Breastfeeding: The Ultimate "Natural Vaccine"
In light of new research, Action Against Hunger calls for stronger regulation of infant formula industry marketing practices
Undernutrition contributes to the deaths of more than three million children under age five each year. But according to a new two-part report published by leading medical journal The Lancet, one simple intervention could prevent an estimated 823,000 child deaths every year.
What is this powerhouse solution? Breastfeeding. The new Lancet research, which is the most comprehensive analysis of breastfeeding studies ever done, found that children who are breastfed "for longer" have higher IQs, lower death rates, and less risk of infection than children who are breastfed for shorter periods, or not at all.
However, the study also found that women worldwide, especially working mothers, are not getting adequate support to start, or continue, breastfeeding—and actually face daily barriers in doing so.
Action Against Hunger advocates strongly for promotion and support of breastfeeding to advance maternal, newborn, and child health. In light of this groundbreaking new research, we also call for appropriate regulation of the infant formula industry, whose aggressive promotional practices may be harmful to the health of infants in developing countries.
A lifesaving practice, often neglected
For optimal health outcomes, the World Health Organization recommends that babies be exclusively breastfed until the age of six months—followed by partial practice until children turn two. But in low- and middle-income countries, only 37 percent of children younger than 6 months of age are exclusively breastfed.
According to The Lancet, in developing countries, the risk of death for infants who are exclusively breastfed is eight times lower. Overwhelming evidence also shows that breastfeeding protects against the two leading causes of death among children under five: diarrhea and respiratory infections such as pneumonia. The use of "breast milk substitutes" can actually introduce health risks in developing countries, as many people lack the safe, clean water needed to prepare them.
Promoting breastfeeding and healthy infant and young child care practices are at the heart of Action Against Hunger's approach to preventing and treating undernutrition in humanitarian emergencies and in more stable contexts. We prioritize breastfeeding promotion programs in areas that have high rates of undernutrition.
For example, we are currently working with Syrian refugees in Lebanon to offer psychosocial support and "safe spaces" where mothers and babies can bond. The stress mothers suffer in an emergency situation can affect their ability to breastfeed. In these safe spaces, we provide counseling to help them cope with trauma, and nutrition advice, such as encouraging mothers to avoid giving their infants tea, water, and sugar.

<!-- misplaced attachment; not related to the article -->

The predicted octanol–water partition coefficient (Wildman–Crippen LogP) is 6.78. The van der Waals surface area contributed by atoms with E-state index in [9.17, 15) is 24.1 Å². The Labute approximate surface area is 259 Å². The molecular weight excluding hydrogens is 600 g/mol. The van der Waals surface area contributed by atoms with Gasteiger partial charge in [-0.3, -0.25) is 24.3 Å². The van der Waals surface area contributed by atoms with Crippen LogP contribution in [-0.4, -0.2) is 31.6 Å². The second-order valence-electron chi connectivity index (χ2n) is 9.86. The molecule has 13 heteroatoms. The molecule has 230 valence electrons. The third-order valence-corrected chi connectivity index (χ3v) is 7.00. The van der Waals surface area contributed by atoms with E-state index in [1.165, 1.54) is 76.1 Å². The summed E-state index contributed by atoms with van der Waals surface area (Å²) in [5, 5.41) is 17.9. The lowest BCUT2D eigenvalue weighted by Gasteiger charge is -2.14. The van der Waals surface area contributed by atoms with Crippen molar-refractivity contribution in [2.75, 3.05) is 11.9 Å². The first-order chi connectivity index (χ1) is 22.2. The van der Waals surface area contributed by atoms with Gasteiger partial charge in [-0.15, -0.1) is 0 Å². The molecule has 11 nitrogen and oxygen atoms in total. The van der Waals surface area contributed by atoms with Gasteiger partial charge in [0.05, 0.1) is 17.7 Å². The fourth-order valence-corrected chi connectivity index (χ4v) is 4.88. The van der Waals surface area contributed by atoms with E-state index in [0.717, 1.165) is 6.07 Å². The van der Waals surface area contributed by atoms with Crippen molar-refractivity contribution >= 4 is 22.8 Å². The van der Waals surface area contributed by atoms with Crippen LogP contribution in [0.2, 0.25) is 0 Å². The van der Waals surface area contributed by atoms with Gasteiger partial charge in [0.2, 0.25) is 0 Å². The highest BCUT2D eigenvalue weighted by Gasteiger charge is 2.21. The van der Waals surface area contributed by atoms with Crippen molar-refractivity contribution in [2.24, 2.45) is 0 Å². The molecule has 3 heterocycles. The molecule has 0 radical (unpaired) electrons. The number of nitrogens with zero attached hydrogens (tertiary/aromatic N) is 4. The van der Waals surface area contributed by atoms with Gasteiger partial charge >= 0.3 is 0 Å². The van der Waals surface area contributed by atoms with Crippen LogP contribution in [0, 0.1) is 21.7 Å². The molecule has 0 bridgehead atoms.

A need for increased regulation
Another key finding from The Lancet centered around marketing practices utilized by the $45 billion breast milk substitutes industry. The journal cited instances of companies bypassing or regularly violating national and international laws that govern the marketing industry. Just recently, a report by the World Index of Access to Food found the highest number of cases of non-compliance by Abbott in Vietnam, followed by a large number by both Danone and Nestle Indonesia. The report cited practices such as distributing samples in maternity wards, displaying brochures and posters in health facilities, false advertising claims, and financial incentives given to health professionals for promoting their products. These marketing strategies divert mothers from breastfeeding, which is particularly troubling in environments where substitutes are not a sustainable solution because of cost and the need to refrigerate and/or mix them with clean water.
We believe it is essential to support better implementation and monitoring of the Code of Marketing of Maternal Milk, adopted 30 years ago by the World Health Organization. Elise Rodriguez, Action Against Hunger's head of advocacy in Paris, said:
"Considering the health risks highlighted by the scientific community, these practices are unacceptable. The interest of public health must take precedence over commercial interests. Agribusiness companies must play their part in the fight against undernutrition."
Read the special edition of The Lancet here: http://www.thelancet.com/series/breastfeeding